Russell Simmons: From Hillary Clinton To Barack Obama: Why

Russell Simmons has some questions to answer regarding his recent ringing endorsement of presidential aspirant Senator Barack Obama. In a previous feature, Simmons told a plethora of rock-solid reasons for his support for New York Senator Hillary Clinton. He did not endorse the former First Lady, but it certainly sounded like a co-sign when he said, "My brain has been with Hillary Clinton a long time."

Now, Simmons explains why he changed his mind, why he’s not flip-flopping on his friends and why Barack Obama is the best man to lead America. First of all I sat with you in Detroit and we talked your views and opinions on the election at that time in January. And we talked about politicians on the scene, like how you went to yoga with John Edwards, how you had Hillary Clinton's personal number and Bill Clinton's for the last 10 years. And you mentioned all the things you have done [with Clinton] in the past and it came very shy…just shy of an endorsement for Hillary.

Russell Simmons: If I remember correctly, Kimora endorsed Hillary at that time. That's correct.

Russell Simmons: For very good reasons. At the time I still hadn't spent any time with Obama and it's not a personal choice. The fact that I had a kind of a faith in Hillary Clinton's work has not gone away, that's still a fact. I still believe she's a great candidate and she would make a great president. But I've come to believe there's something spiritual about Barack's campaign. Also, it gets people not involved in the process to become involved. At that time I also thought that navigating yourself through Washington would be very helpful with the legislature for legislative change and I thought that was something politically Hillary Clinton was very strong at.

But I've come to feel that when a lot of people are involved in an issue, and I have a lot of examples of this, that the people come out and make something important; the general population follows too. And when you're just silent and it's just the politicians and lobbyists coming out it's difficult for them to do things on behalf of the people. So the fact that so many people are engaged by Obama's campaign when their viewpoints at least today are very similar to the spiritual components of Obama's campaign, it's inspiring to a lot of people. And hopefully it means something to the rest of the world as an image of American not only tolerance but diversity and inspiration to a lot of the world to see a person of color cross foreign policy. I think either of these candidates would be very different, especially Barack Obama. I think his ideas about conflict resolution are very good, his idea to have open dialogue [are] very good. Right, I agree with that.

I heard him speak — I heard an excerpt from his speech, which one of the most important things he talked about was the prison reform issue and he talked about retroactive reform and that's something no one has talked about. He's talking about in the case of the Rockerfeller Drug Law allowing people, their sentences, to be reduced retroactively, so that's a step forward from the other candidates, McCain and Hillary Clinton. A number [of] issues like that politically but the greatest inspiration is the fact that so many young people and so many people from the aisle, independents and Republicans are coming together almost like a private endorsement, a private serious endorsement. You know I worked for the Foundation for Ethnic Understanding because I believe more than any revolution is the evolution of consciousness of the human mind. The most important thing and the only thing that will have human beings survive on this earth is the evolution of consciousness. Greater than any revolution. So the change politically is beckoned in the mindset.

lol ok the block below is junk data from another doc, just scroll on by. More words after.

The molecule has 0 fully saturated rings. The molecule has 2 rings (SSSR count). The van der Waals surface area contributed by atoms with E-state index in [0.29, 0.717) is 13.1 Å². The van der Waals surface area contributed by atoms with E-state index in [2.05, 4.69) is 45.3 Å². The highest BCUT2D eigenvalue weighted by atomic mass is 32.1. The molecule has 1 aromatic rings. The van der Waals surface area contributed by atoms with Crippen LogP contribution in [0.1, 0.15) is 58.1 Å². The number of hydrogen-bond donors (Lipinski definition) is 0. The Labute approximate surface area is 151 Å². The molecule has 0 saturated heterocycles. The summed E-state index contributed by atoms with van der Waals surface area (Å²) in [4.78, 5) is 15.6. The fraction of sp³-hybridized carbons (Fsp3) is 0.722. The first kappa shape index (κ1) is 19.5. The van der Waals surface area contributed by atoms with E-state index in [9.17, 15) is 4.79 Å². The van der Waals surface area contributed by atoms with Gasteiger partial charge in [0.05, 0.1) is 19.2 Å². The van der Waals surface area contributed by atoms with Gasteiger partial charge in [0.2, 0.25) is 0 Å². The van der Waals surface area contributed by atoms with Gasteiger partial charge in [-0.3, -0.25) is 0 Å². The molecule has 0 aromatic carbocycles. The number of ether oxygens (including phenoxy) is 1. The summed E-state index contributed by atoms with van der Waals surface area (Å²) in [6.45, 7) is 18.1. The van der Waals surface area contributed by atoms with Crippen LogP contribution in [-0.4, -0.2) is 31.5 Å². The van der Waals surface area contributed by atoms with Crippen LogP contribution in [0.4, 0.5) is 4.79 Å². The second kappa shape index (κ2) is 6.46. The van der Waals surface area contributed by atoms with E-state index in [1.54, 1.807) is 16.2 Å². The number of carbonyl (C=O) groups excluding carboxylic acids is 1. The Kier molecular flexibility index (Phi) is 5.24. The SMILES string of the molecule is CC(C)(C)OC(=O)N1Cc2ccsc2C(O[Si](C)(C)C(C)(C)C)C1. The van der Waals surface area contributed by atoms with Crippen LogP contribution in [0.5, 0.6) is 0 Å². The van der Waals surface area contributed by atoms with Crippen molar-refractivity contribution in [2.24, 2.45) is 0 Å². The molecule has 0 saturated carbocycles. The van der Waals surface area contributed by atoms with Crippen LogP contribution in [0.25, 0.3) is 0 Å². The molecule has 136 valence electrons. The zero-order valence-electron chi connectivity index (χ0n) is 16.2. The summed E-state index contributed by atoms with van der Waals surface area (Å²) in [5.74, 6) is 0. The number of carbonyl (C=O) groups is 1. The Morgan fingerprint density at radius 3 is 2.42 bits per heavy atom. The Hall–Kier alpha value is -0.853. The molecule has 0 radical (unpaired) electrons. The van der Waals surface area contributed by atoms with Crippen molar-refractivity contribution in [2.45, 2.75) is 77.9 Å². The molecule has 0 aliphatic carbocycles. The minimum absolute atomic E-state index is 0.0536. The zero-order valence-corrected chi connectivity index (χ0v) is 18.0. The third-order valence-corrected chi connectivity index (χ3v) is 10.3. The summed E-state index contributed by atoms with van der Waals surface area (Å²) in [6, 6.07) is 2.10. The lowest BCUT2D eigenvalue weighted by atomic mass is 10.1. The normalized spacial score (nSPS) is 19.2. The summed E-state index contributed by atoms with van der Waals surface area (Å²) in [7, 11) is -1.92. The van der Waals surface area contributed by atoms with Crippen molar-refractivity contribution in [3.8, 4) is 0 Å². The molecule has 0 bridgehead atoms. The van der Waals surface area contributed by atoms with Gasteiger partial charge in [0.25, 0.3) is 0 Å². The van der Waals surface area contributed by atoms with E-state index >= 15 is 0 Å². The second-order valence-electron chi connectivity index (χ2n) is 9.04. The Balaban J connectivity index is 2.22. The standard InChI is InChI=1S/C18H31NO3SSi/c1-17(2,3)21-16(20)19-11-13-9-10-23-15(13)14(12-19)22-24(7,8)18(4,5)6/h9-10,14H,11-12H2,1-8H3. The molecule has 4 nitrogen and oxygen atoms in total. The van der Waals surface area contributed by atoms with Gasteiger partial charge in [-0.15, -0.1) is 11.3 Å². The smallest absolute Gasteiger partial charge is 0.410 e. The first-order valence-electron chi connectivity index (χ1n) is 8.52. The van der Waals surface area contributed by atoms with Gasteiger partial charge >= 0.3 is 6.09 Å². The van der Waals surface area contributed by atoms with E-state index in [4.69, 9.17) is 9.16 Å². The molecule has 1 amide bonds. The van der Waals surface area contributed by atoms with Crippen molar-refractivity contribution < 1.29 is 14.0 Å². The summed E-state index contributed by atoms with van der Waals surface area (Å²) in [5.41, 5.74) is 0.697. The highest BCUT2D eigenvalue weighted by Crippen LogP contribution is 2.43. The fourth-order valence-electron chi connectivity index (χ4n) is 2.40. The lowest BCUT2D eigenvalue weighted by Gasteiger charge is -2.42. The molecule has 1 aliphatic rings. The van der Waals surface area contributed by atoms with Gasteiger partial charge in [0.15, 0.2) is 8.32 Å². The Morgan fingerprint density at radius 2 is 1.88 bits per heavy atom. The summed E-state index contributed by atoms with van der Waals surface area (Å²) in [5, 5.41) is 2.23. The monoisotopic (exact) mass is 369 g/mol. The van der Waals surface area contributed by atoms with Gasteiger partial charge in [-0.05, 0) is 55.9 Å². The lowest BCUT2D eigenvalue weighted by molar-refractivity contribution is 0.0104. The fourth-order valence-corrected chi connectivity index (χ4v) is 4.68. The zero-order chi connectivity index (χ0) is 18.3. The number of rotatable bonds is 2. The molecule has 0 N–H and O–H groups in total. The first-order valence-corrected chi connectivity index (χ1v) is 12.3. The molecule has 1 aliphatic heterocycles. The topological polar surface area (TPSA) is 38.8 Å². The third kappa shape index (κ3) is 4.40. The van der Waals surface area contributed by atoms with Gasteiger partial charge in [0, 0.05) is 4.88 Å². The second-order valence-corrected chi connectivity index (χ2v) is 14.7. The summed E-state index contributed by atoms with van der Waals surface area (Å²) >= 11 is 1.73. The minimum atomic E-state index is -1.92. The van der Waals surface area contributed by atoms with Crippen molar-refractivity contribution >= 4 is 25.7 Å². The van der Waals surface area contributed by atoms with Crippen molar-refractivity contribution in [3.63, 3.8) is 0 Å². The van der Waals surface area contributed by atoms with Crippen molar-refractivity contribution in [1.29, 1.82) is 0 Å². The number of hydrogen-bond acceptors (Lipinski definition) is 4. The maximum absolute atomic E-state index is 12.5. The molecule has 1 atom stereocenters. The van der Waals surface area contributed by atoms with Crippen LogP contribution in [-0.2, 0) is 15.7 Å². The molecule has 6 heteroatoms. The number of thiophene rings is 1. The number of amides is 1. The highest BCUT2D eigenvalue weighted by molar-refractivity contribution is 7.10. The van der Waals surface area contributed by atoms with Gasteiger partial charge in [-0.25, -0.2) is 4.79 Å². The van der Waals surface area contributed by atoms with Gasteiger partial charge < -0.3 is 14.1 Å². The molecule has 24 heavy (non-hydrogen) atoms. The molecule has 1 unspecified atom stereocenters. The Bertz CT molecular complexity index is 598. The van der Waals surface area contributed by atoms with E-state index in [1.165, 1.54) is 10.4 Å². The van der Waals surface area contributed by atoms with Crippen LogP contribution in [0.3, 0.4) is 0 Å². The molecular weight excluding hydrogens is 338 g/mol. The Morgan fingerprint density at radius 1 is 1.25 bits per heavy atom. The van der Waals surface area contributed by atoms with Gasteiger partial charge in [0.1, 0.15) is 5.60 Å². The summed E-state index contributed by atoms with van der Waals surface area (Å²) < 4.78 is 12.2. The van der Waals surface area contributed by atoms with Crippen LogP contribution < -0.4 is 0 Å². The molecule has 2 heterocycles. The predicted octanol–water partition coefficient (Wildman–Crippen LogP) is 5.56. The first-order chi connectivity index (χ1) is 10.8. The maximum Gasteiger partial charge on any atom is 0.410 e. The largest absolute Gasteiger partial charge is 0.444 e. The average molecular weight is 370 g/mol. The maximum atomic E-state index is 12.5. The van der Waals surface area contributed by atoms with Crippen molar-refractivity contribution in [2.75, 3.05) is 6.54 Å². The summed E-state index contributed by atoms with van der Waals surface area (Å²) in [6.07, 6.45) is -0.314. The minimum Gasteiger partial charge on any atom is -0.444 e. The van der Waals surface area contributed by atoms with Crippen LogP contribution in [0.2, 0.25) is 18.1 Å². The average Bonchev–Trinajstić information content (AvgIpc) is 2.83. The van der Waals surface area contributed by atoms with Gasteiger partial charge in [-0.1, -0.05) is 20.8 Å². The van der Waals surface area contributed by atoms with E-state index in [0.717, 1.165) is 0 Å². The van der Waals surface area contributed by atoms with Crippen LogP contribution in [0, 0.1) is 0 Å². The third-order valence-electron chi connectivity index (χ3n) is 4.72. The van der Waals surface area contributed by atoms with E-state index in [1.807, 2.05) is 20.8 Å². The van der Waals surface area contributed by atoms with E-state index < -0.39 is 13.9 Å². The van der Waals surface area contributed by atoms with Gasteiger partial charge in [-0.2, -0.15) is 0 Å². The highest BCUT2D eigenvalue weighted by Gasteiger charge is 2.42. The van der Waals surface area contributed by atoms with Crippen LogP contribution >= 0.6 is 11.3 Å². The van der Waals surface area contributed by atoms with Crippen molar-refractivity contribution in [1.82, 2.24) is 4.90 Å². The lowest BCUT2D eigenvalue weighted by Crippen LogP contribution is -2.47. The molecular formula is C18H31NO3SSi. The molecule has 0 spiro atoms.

"I believe more than any revolution is the evolution of consciousness of

the human mind. The most important thing and the only thing that will

have human beings survive on this earth is the evolution of

consciousness." Are you suggesting this is more of a public endorsement on behalf of the people where maybe privately you still endorse Hillary Clinton?

Russell Simmons: No, no, no, no, no. I went to the poll and voted for Obama. I had to have a compelling reason to come out and it was my conscious that said I have to come out to support Obama because I believe he is the right person to lead. And that spiritual component to his campaign is the leading factor. There [are] many political factors but the leading factor is the spiritual component and the transformative component he's brought to American politics. In other words, people who were not interested in voting because they felt apathetic are now changing their minds because of his candidacy. Do you feel that spiritual notion supports criticism that people like Hillary and others think about Obama supporters having a flowery, Utopian feeling that's not really indicative of knowledge of the political process?